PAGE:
Excavations uncovered a stone lined funerary space sealed with limestone slabs, in which the researchers found the remains of a high-status individual who likely lived in the periphery of Palenque in a small settlement.

The burial is located at a depth of four metres, and also contained ceramic vessels and beads deposited as funerary offerings.

“The individual was placed face up with his legs extended and his head facing north,” said Diego Prieto Hernández from INAH.

The discovery was announced in a press conference reporting on the progress of the Program for the Improvement of Archaeological Zones (Promeza) in Palenque, Moral-Reforma and El Tigre, the three heritage sites that are served within Section 1 of the Mayan Train Project.


Header Image Credit : INAH

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Archaeologists unearth possible birthplace of King Henry VII at Pembroke Castle




Archaeologists from the Dyfed Archaeological Trust may have discovered the possible birthplace of King Henry VII at Pembroke Castle in Pembrokeshire, Wales.

Pembroke Castle was founded during the 11th century by Roger de Montgomerie, the 1st Earl of Shrewsbury.

In 1452, Jasper Tudor was presented both the castle and the earldom by his half-brother, King Henry VI. In 1457, Henry VII was born at the castle, the only child of Lady Margaret Beaufort and Edmund Tudor, 1st Earl of Richmond.

Following Edward IV’s ascension to the throne in 1471, Henry VII endured 14 years of exile in Brittany. He eventually claimed the throne after his forces, with backing from France, Scotland, and Wales, emerged victorious over Richard III at the Battle of Bosworth Field, marking the climax of the Wars of the Roses.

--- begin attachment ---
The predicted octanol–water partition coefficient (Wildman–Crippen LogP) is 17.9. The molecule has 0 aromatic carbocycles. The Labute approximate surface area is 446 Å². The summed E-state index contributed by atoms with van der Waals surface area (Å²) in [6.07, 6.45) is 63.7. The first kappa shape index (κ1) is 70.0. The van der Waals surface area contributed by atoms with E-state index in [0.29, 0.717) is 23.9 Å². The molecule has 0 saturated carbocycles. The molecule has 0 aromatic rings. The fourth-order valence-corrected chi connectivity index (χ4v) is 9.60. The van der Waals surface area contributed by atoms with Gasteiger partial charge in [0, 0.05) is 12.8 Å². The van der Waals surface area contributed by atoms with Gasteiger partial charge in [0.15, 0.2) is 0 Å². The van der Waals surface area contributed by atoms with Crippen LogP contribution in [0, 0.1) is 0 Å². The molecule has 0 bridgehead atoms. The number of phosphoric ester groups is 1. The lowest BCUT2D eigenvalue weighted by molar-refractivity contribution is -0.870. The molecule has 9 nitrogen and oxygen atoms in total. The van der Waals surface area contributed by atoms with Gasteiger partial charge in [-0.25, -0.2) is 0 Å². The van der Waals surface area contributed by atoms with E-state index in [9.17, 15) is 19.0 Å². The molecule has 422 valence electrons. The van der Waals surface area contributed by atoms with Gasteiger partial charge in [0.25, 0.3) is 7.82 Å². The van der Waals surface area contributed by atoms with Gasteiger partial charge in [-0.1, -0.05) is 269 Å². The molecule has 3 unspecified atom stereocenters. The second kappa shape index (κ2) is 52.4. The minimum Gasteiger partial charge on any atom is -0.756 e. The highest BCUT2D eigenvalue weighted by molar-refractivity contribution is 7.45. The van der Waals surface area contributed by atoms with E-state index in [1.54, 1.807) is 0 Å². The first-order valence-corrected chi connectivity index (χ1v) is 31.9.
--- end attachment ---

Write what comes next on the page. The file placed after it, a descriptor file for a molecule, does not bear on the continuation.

Henry VII’s reign is credited with many administrative, economic, and tax reforms, having ruled for nearly 24 years until his death in 1509 at the age of 52. Henry VII was succeed by his second son, Henry, Duke of York, who ascended to the crown as Henry VIII.

Historians have long assumed that a 13th century tower on the outer ward (known today as Henry VII Tower) was the birth place of Henry VII. However, a recent study by the Dyfed Archaeological Trust has uncovered evidence of a late-medieval winged hall-house, broadly dating to the 15th century.

The walls of the structure extend to around 25 metres, with comparisons being drawn to medieval buildings found in England and East Wales, such as Penallt Mansion in Kidwelly. Historically, Pembroke Castle was situated in the English-speaking portion of Pembrokeshire, often referred to as “Little England beyond Wales.”

Speaking to the Western Telegraph, Neil Ludlow, a consultant to Pembroke Castle, said: “All our indications are pointing to a late-medieval building which was clearly of high status within Pembrokeshire, and it looks as if it was at least two-storeys, which possibly makes it a better candidate for the birthplace of a king rather that the tower that currently bears his name.”